Director: Werner Herzog/2015

U.S. Release Date: 2017

Prominent German director, Werner Herzog returns with a film about one of the most prolific and interesting individuals in the 20th Century.  Gertrude Bell, an English woman, was informally dubbed “Queen of the Desert” after spending years studying Bedouin culture throughout the Ottoman Empire, and is credited with helping shape the modern day borders of Jordan, Syria, and Iraq following the fall of the Ottoman’s Empire.  Her life, however, was a complicated one, as was this film’s journey to being seen.

After winning awards in Europe and opening in Germany in 2015, it has taken nearly 2 years to see a release date in the United States.  This is despite an impressive cast that includes Nicole Kidman as the titled character, Gertrude Bell, with strong supporting roles from the likes of James Franco, Robert Pattinson, Damian Lewis, and Jay Abdo.  Despite this delay, the film is slated to open in theaters this weekend, with a primer on video-on-demand services a week later.

Queen of the Desert is certainly a fitting title for Gertrude Bell, who is admirably portrayed by Nicole Kidman, but it won’t propel this film to be queen of the box office.

Nicole Kidman is strong in her role as Gertrude Bell, as well she should be.  The real-life Gertrude was a fiercely independent woman who was not content to settle in England and fulfill the role that a wealthy upper-class woman was expected to fill.  She had no interest in politically beneficial arranged marriages, and was largely not very politically correct in the way she expressed herself to a largely male-dominated world, especially within the powerful British Empire.  Of course, this independence would be put to the test as she entered an area of even more traditional cultures, especially as it related to the preconceived notion of a woman’s role. In the desert, this included the culture of the Shia and Sunni Muslims, Druze, Alawi, Ismaili, and more.  In addition, Gertrude Bell spoke multiple languages, had a degree from Oxford, and is fondly remembered in the Arab world, despite the fact that the British are largely not.  This is clearly a woman who chartered her own course and did not want to be pent up in her native and proper home in England.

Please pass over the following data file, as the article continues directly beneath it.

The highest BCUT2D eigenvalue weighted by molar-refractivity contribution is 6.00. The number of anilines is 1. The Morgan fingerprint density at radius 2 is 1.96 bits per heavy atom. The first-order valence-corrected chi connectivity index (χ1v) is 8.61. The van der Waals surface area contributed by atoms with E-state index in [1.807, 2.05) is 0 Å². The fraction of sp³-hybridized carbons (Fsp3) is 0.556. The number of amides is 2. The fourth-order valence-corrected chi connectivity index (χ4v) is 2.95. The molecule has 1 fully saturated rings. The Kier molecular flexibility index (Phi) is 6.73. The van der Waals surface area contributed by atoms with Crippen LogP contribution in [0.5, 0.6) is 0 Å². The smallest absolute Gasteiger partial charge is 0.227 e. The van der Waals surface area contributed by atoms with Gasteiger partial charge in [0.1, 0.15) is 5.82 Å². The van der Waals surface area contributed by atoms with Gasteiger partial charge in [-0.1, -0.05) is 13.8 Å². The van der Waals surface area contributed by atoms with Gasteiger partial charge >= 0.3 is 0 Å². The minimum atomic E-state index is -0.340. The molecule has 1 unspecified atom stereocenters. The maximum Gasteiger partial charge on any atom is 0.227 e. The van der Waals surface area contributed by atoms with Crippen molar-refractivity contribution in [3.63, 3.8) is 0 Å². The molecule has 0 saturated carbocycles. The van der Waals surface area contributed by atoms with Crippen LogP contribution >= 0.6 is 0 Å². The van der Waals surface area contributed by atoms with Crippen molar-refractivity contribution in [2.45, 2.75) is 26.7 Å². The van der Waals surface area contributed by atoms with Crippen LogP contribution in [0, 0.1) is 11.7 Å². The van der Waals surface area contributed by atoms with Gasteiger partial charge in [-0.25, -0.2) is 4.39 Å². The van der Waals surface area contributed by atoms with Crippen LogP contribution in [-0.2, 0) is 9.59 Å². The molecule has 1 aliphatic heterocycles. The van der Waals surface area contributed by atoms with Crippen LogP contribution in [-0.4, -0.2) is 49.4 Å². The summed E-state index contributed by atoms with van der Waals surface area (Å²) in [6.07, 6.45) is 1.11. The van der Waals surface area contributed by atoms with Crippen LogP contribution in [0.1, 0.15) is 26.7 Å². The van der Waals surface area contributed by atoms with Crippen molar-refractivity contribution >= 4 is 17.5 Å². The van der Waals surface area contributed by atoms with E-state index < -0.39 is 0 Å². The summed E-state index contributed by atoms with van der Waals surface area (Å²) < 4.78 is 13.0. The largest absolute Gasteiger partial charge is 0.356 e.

Begging her father, she is given permission to head towards Tehran, and explore the desert and the bedouin culture that she was attracted to through extensive reading, especially of Persian poets.  She desires to study, write, photograph, learn the language, map the land, study archaeology.  She is able to deftly deal with the various warring factions, and also serve as a liaison of sorts between them and the British Empire.  While she is desired by all groups to win her favor, she ultimately belongs to no one, including her own country.  And while she stands in defiance of all of the boundaries that others try to put on her for being a woman, she also knows how to slip into the role, as it were, that they want her to play in order to gain the political favor to aide her in her journeys.  She is just as comfortable trekking through the sand in the desert heat, as she is slipping into a formal gown to attend a formal gathering with those from the British Empire.

This story, with a screenplay by Werner Herzog, doesn’t seek to get into the minutia of all of these narrative threads of her life.  Instead, he largely paints in broad strokes, showing us a wide-angled view of her as a person who happens to occupy these various roles.  He seems to be more interested in how she held herself up as a person, and how the two ill-fated romances of her life affected and shaped her into the woman she would be remembered for.